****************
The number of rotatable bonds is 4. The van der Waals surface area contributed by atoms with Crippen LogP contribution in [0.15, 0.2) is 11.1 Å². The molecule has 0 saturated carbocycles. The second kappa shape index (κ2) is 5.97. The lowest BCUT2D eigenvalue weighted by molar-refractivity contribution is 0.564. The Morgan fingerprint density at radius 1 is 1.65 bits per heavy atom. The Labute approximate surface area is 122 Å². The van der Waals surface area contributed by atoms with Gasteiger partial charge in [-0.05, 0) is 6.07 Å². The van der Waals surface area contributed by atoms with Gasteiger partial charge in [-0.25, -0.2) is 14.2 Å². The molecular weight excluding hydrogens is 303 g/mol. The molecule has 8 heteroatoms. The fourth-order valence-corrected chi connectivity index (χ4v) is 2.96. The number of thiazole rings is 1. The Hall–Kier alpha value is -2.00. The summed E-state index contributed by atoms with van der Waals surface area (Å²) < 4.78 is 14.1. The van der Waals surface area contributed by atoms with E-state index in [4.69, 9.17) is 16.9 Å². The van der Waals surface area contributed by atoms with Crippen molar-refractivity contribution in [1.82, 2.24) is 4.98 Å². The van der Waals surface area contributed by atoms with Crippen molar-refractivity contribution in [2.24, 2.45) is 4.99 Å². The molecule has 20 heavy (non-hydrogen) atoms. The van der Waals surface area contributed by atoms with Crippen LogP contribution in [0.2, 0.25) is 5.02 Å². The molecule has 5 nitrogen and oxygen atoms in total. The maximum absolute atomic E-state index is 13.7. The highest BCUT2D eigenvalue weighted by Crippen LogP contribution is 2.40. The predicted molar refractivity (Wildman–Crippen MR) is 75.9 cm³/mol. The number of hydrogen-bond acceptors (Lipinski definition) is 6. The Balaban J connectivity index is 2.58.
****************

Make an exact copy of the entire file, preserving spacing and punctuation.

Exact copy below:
The number of rotatable bonds is 4. The van der Waals surface area contributed by atoms with Crippen LogP contribution in [0.15, 0.2) is 11.1 Å². The molecule has 0 saturated carbocycles. The second kappa shape index (κ2) is 5.97. The lowest BCUT2D eigenvalue weighted by molar-refractivity contribution is 0.564. The Morgan fingerprint density at radius 1 is 1.65 bits per heavy atom. The Labute approximate surface area is 122 Å². The van der Waals surface area contributed by atoms with Gasteiger partial charge in [-0.05, 0) is 6.07 Å². The van der Waals surface area contributed by atoms with Gasteiger partial charge in [-0.25, -0.2) is 14.2 Å². The molecular weight excluding hydrogens is 303 g/mol. The molecule has 8 heteroatoms. The fourth-order valence-corrected chi connectivity index (χ4v) is 2.96. The number of thiazole rings is 1. The Hall–Kier alpha value is -2.00. The summed E-state index contributed by atoms with van der Waals surface area (Å²) < 4.78 is 14.1. The van der Waals surface area contributed by atoms with E-state index in [4.69, 9.17) is 16.9 Å². The van der Waals surface area contributed by atoms with Crippen molar-refractivity contribution in [1.82, 2.24) is 4.98 Å². The van der Waals surface area contributed by atoms with Crippen molar-refractivity contribution in [2.24, 2.45) is 4.99 Å². The molecule has 20 heavy (non-hydrogen) atoms. The van der Waals surface area contributed by atoms with Crippen LogP contribution in [0.2, 0.25) is 5.02 Å². The molecule has 5 nitrogen and oxygen atoms in total. The maximum absolute atomic E-state index is 13.7. The highest BCUT2D eigenvalue weighted by Crippen LogP contribution is 2.40. The predicted molar refractivity (Wildman–Crippen MR) is 75.9 cm³/mol. The number of hydrogen-bond acceptors (Lipinski definition) is 6. The Balaban J connectivity index is 2.58.